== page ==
DUBAI, United Arab Emirates -- Airbus on Monday fattened an order for its new A320neo jets and Boeing snagged another customer for its 787 at the Dubai Airshow as Mideast buyers showed they remain bullish despite the uncertain global economy.

The deals -- which followed a record $18 billion airplane order from Dubai airline Emirates the day before -- added ammunition to forecasts from the two major aircraft manufacturers that predicted the region will continue to generate hundreds of billions of dollars in demand for new planes for years to come.

European manufacturer Airbus predicted Monday that the Middle East will require some 1,920 new planes worth more than $347 billion through 2030. It estimates Mideast passenger numbers will rise 6.4 percent annually -- well above the predicted world average increase of 4.8 percent.

Boeing thinks the potential market is even bigger. Its own forecast, released shortly after its rival's, puts Mideast demand at 2,520 planes worth $450 billion by the end of next decade.

Much of the growth is driven by fast-growing Gulf airlines, which have boomed in recent years.

In terms of deals, Airbus scored the biggest prize of the day, boosting an existing commitment from Kuwait's Aviation Lease and Finance Co. for the A320neo to 50 planes. The leasing firm, known as ALAFCO, also took options to buy another 30 of the jets.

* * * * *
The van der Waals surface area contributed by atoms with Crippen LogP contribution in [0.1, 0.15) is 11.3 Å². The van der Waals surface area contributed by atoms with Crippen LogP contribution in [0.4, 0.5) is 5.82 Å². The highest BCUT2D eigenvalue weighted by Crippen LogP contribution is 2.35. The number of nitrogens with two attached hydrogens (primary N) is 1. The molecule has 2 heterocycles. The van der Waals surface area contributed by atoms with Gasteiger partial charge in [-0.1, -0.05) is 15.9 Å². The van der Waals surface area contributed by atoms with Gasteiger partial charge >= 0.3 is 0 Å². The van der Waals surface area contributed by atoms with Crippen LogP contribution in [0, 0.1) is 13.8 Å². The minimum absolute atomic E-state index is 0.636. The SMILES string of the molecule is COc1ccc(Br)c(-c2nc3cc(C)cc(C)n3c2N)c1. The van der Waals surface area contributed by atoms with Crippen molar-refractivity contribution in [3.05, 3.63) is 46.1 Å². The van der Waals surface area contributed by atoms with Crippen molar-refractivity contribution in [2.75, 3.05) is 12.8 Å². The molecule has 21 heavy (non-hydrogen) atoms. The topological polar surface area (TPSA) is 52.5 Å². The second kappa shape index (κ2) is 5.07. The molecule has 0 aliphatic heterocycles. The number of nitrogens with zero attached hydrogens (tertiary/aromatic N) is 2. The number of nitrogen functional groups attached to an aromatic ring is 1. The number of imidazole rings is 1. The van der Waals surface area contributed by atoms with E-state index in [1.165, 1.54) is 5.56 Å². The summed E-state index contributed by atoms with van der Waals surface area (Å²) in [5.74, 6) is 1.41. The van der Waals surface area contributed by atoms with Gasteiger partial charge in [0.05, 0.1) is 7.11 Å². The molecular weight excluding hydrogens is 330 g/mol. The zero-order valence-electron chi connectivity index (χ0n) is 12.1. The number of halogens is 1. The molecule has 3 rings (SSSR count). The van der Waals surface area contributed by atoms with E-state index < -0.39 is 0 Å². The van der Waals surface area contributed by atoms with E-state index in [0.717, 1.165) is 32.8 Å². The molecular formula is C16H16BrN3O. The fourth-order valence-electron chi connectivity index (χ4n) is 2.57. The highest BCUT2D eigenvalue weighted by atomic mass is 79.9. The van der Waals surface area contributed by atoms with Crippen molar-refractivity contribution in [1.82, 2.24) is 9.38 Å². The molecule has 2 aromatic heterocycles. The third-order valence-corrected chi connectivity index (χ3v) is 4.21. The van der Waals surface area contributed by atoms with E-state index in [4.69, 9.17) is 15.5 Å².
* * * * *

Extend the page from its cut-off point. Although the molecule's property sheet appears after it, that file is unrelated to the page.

The A320neo offers a new engine option and other features designed to use 15 percent less fuel than older models of the single-aisle A320. It is scheduled to enter service in 2015.

Boeing, meanwhile, picked up a new regional customer for its much-hyped 787, which is made in the Seattle area and North Charleston. It and Oman Air said the carrier ordered six Boeing 787-8 aircraft, though the twin-engine planes won't translate into additional business for the plane maker. That's because Oman Air is taking over orders previously placed by ALAFCO.

Each 787-8 costs $193.5 million at list prices.

ALAFCO Chairman Ahmed al-Zabin said the decision to shift the 787 orders to Oman Air represented an extension of the company's view that it is a "strategic partner" for Boeing in the region. It previously announced plans to lease the planes to the Omani carrier.

Long lines of curious spectators have lined up in Dubai to step aboard a 787 display model, which is making its debut at the Mideast airshow.

Qatar Airways is among the regional carriers that have already signed up for the Dreamliner. It has ordered 30 of the planes and has options for 30 more. The carrier is expected to announce additional aircraft orders at this week's show.

Its Dubai-based rival Emirates, the region's biggest carrier, on Sunday placed an unexpectedly large order for 50 more Boeing 777s.

Boeing said the deal, worth $18 billion at list prices, is its biggest-ever single order by value.